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Thursday, December 04, 2014

 

Discrimination in the Locker Room

One of the most fascinating topics that we focused more recently in class involved discrimination. Not only did it include discrimination involving different races and sexes but it also included how a business person may have changed prices to affect their net profit from a certain group and other such examples. Nowadays there seems to be much less discrimination due to the fact that labor laws have changed how we approach situations like that. Although we have put in place some decent laws regarding the extermination of discrimination in the workplace, we can still find things that push the boundaries on what companies can do with regards to hiring people.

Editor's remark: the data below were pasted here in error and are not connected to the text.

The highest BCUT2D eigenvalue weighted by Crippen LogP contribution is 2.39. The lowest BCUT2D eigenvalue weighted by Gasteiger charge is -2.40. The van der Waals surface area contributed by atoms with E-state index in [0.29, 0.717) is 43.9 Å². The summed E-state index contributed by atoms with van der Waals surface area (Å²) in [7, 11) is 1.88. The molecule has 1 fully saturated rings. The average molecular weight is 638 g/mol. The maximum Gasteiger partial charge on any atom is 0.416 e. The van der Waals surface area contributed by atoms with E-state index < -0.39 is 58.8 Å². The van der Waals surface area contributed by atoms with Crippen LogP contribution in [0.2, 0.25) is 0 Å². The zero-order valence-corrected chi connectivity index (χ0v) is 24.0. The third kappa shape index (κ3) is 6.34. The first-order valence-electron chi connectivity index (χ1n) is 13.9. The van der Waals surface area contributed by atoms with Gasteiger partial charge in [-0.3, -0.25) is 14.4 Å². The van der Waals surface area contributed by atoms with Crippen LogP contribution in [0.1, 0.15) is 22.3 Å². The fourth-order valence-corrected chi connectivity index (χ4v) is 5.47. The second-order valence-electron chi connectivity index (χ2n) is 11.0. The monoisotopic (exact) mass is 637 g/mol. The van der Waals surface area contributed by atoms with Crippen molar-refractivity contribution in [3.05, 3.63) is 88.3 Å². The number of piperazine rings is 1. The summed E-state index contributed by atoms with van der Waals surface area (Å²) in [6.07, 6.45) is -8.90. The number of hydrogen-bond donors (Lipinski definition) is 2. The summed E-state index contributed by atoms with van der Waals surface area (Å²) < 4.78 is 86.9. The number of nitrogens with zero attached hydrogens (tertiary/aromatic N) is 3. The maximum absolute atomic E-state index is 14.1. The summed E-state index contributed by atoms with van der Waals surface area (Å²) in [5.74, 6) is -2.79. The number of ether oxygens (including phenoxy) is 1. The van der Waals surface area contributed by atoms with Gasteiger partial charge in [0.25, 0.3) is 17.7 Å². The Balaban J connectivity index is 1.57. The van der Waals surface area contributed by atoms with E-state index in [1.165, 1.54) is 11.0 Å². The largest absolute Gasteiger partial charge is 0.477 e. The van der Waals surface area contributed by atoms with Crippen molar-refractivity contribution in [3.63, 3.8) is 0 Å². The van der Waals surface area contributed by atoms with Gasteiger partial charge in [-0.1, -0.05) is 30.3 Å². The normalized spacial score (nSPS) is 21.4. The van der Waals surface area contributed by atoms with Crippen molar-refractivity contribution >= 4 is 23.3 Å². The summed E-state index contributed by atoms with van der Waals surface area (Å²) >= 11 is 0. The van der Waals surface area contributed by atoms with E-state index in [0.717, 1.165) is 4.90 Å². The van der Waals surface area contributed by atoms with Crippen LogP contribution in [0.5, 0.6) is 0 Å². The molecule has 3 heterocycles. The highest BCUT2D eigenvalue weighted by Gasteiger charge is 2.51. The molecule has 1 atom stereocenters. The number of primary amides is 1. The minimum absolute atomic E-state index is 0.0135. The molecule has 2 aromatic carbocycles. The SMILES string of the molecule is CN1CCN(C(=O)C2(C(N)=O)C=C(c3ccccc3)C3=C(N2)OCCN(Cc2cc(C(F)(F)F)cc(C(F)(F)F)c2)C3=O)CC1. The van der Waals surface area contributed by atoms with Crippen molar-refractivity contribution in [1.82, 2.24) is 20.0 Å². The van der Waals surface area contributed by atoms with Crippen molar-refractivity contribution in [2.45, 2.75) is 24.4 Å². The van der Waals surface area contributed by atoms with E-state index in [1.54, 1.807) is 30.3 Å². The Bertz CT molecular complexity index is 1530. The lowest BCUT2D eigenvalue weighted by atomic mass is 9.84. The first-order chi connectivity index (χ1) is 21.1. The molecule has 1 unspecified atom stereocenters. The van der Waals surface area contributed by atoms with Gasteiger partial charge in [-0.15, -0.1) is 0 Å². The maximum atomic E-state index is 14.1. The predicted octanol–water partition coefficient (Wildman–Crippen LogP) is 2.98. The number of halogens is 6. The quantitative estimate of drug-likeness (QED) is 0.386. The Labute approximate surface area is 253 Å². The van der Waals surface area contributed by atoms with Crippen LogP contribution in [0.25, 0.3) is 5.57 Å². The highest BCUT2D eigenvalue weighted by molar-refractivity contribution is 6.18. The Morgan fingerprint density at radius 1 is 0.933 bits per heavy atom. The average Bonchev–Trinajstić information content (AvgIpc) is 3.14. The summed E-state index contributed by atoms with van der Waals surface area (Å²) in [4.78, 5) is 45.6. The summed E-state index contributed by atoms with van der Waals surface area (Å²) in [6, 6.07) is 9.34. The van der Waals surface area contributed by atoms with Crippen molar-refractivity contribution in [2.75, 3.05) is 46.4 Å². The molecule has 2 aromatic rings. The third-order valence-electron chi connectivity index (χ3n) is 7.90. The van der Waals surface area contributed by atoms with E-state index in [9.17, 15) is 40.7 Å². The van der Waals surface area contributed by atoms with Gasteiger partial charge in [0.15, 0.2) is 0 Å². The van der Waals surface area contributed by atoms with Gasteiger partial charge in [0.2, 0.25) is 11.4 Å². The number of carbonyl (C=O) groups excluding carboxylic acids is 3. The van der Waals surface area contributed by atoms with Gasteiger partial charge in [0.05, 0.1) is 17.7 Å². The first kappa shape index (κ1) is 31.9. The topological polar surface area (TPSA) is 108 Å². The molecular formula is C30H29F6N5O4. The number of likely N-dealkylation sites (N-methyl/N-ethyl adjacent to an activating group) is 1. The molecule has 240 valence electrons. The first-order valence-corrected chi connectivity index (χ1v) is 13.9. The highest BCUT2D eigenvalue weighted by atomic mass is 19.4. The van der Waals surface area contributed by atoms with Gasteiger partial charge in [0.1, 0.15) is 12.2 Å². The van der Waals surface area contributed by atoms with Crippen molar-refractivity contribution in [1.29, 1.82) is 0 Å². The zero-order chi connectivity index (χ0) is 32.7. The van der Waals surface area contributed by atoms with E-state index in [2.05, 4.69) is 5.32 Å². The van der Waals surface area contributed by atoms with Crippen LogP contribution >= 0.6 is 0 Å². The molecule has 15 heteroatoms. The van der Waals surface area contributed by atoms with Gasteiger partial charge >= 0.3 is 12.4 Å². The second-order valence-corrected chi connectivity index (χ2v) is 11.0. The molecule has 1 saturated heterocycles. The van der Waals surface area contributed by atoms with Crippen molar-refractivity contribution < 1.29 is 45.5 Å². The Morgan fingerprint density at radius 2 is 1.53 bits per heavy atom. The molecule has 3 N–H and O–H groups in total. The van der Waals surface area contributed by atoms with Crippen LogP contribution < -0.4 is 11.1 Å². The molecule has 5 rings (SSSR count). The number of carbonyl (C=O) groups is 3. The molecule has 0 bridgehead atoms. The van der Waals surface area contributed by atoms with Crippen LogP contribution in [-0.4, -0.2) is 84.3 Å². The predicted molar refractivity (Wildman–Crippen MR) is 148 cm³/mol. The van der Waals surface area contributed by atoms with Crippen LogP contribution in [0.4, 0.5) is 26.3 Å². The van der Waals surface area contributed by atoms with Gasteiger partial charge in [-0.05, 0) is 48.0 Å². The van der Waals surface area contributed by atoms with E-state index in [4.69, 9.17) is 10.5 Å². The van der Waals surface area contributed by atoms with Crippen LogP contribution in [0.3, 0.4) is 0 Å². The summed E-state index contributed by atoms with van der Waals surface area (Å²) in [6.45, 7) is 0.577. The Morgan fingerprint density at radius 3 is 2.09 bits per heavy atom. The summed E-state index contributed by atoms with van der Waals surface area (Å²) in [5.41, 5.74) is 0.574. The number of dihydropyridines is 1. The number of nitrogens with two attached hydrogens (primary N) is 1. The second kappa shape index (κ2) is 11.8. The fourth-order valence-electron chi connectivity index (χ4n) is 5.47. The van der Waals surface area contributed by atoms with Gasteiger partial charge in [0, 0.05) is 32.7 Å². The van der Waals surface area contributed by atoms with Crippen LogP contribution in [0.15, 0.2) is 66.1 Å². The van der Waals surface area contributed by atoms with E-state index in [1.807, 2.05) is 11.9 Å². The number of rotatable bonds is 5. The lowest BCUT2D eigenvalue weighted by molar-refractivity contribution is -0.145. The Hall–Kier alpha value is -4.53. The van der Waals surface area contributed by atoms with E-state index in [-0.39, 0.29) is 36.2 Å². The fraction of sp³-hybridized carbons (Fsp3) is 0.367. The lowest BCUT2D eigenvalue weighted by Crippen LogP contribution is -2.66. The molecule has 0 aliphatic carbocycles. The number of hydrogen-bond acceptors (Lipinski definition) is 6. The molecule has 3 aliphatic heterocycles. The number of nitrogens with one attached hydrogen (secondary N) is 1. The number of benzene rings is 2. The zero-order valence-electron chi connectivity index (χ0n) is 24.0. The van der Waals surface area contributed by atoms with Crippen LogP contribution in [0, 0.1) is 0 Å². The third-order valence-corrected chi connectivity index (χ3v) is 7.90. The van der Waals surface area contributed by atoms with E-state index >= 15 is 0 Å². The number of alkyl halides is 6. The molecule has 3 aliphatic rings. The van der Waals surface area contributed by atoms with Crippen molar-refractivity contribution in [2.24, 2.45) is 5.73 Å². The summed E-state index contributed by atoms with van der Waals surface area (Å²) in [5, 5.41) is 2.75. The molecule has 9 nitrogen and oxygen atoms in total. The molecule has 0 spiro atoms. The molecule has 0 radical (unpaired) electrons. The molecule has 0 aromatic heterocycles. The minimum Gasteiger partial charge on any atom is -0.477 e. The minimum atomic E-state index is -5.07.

I would say that at my first job there may have been an instance where there was discrimination against any sort of women trying to apply for the job I was doing. Around 2007, I started a job with the Colorado Springs Sky Sox, a triple-A affiliate of the Colorado Rockies MLB team. I was a bat boy about half the time and the other half I spent helping players with any needs they may have wanted help with. I noticed there wasn't a single female working in the clubhouse. A couple years later when I helped my boss interview new workers for the same position I was in, I noticed one girl had applied for the position. When we called her up to be interviewed my boss shook her hand and flat out told her that girls were not allowed to work in the clubhouse. Since she had applied to many other positions in the stadium she just said it was okay and moved on. Immediately I wondered why this was the case. My boss' answer was basically that sometimes the baseball players are naked walking around after showers and stuff (after working 7 years there I can safely say they clearly like to be stripped down). Although it seems reasonable to say a woman should not have to see naked men running around, it still seems like that is not an adequate reason as to why she wouldn't be allowed to work there. Nothing in the job description says there are rules against it and it clearly to me would violate the liberty of that woman to want to work there and by us turning her down due to her gender would be discrimination. As i said before it is reasonable to want to keep that female from being harmed by naked ball players, it still does not justify why that should keep her from the job. I certainly did not want to see that stuff everyday but I was hired no problem because I was a guy. There should be no difference in this case considering there are no boundaries to the position. When you see female trainers on teams on different ball clubs or any sort of professional sport, they cannot justify why women cannot also be a player assistant or bat boy. This, to me, clearly violates the liberty of that individual and is a strong signal that the hiring process involves discrimination.

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